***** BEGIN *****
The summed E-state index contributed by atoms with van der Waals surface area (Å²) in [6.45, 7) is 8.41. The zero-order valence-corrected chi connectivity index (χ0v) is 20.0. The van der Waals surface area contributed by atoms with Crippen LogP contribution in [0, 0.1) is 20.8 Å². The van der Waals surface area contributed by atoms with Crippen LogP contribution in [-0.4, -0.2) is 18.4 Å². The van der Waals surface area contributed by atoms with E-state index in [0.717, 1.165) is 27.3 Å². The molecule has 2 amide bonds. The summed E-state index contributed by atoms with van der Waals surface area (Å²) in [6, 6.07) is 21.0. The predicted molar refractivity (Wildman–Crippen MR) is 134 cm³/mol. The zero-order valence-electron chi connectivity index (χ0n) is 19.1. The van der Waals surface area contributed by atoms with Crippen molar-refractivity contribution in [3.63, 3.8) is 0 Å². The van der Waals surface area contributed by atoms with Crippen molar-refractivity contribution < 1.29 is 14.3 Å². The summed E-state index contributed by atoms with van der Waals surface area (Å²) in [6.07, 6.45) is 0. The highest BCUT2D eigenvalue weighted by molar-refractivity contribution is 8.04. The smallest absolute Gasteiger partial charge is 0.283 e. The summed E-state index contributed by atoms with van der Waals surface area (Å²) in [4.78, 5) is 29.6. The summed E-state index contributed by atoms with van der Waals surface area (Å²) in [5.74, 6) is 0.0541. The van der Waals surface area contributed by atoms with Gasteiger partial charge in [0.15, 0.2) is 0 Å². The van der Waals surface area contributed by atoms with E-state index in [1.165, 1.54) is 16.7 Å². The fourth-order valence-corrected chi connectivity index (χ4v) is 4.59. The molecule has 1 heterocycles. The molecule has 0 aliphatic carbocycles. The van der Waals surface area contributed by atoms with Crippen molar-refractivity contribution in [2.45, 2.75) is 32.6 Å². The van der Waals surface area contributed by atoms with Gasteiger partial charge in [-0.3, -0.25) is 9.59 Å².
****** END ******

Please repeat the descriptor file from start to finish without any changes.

The summed E-state index contributed by atoms with van der Waals surface area (Å²) in [6.45, 7) is 8.41. The zero-order valence-corrected chi connectivity index (χ0v) is 20.0. The van der Waals surface area contributed by atoms with Crippen LogP contribution in [0, 0.1) is 20.8 Å². The van der Waals surface area contributed by atoms with Crippen LogP contribution in [-0.4, -0.2) is 18.4 Å². The van der Waals surface area contributed by atoms with E-state index in [0.717, 1.165) is 27.3 Å². The molecule has 2 amide bonds. The summed E-state index contributed by atoms with van der Waals surface area (Å²) in [6, 6.07) is 21.0. The predicted molar refractivity (Wildman–Crippen MR) is 134 cm³/mol. The zero-order valence-electron chi connectivity index (χ0n) is 19.1. The van der Waals surface area contributed by atoms with Crippen molar-refractivity contribution in [3.63, 3.8) is 0 Å². The van der Waals surface area contributed by atoms with Crippen molar-refractivity contribution < 1.29 is 14.3 Å². The summed E-state index contributed by atoms with van der Waals surface area (Å²) in [6.07, 6.45) is 0. The highest BCUT2D eigenvalue weighted by molar-refractivity contribution is 8.04. The smallest absolute Gasteiger partial charge is 0.283 e. The summed E-state index contributed by atoms with van der Waals surface area (Å²) in [4.78, 5) is 29.6. The summed E-state index contributed by atoms with van der Waals surface area (Å²) in [5.74, 6) is 0.0541. The van der Waals surface area contributed by atoms with Gasteiger partial charge in [0.15, 0.2) is 0 Å². The van der Waals surface area contributed by atoms with E-state index in [1.165, 1.54) is 16.7 Å². The fourth-order valence-corrected chi connectivity index (χ4v) is 4.59. The molecule has 1 heterocycles. The molecule has 0 aliphatic carbocycles. The van der Waals surface area contributed by atoms with Crippen molar-refractivity contribution in [2.45, 2.75) is 32.6 Å². The van der Waals surface area contributed by atoms with Gasteiger partial charge in [-0.3, -0.25) is 9.59 Å².